From here, the last of the three lines, Via Barbara, traces a meandering path to the top of the island's highest peak, Sveti Nikola, giving amazing 360 views of the entire island. This line is easy and relatively unexposed, but does contain sections that are not protected by wires. The scramble is marked by yellow painted markers. Once finished, the descent back to the village is easy and well sign-posted. On your way down, be sure to stop to admire the Sveta Nedilja cave monastery, which was built into one of many local caves in the 15th century.

Sveta Nedilja Cave monastery.  © Amanda Vestergaard
Sveta Nedilja Cave monastery.
© Amanda Vestergaard

Other things to do:

Being a classic holiday destination, Hvar Island proved to be the perfect place for Fliss and I to relax and soak up some final rays of sunshine before returning to Scotland. The island has hundreds of hidden beaches and lagoons with clear blue water to swim in, as well as many great coastal walks along the top of cliffs that dramatically plummet into the Adriatic.

Being home to some of Croatia's oldest Greek settlements, it is also well worth visiting the port town of Stari Grad, whose beautiful streets and architecture has been classed as a UNESCO world heritage site.

Travelling Without a Car: the general logistics

We love public transport for its sustainability, simplicity, and ability to put us in touch with local people. But let's be honest, the system has its flaws, especially when trying to navigate remote mountain regions, where transport links can be sparse and tricky to navigate. After a month of sampling bus journeys, train rides, ferry crossings and hitched lifts, Fliss and I picked up a few key things to keep in mind for a smoother journey.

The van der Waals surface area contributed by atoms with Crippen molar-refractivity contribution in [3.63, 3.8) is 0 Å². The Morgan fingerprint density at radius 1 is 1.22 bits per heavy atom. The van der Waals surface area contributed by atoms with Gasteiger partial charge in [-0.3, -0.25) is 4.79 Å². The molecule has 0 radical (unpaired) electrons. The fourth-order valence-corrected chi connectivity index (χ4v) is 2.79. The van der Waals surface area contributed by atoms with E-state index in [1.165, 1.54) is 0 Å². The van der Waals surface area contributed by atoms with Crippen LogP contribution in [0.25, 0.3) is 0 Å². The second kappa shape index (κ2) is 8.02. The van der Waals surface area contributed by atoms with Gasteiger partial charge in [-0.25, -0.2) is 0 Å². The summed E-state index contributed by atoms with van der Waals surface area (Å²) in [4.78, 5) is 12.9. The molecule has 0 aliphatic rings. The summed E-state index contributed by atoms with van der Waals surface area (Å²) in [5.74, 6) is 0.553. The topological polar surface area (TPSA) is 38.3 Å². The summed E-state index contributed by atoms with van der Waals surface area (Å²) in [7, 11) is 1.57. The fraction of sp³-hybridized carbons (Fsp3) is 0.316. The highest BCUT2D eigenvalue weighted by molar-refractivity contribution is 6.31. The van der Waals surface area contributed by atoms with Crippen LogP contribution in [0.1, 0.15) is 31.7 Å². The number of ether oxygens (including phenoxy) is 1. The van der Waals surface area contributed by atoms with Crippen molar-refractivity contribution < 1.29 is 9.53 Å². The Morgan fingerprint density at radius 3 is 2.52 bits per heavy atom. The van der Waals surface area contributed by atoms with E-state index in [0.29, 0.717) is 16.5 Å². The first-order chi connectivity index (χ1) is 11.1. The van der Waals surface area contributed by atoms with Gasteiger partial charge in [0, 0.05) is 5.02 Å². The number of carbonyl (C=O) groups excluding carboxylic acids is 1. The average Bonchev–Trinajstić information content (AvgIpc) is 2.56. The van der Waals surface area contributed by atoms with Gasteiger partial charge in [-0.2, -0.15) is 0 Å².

Using time efficiently on the train journey.  © Amanda Vestergaard
Using time efficiently on the train journey.
© Amanda Vestergaard

Leave a bit of slack in the system

While journey planner apps such as Rome2Rio and Google Maps may suggest what appears to be the most direct journeys with the least wait time, it often pays off to opt for an option that leaves you more time between connecting trains and buses. This gives you time to find the correct platform or bus stop, and creates a buffer in case prior connections end up being delayed.

Carry cash, including smaller notes and coins

In most of the areas we travelled, buses only took cash and often did not have change for larger bank notes. Sometimes, buses also charge a small fee for storing luggage in the hold, for which smaller coins are required. Keeping some backup change on you at all times is therefore a good idea when travelling by bus and can also help get you out of a tricky situation in the not uncommon event of ticket machines not working.

Find safe places to put down your stuff for the day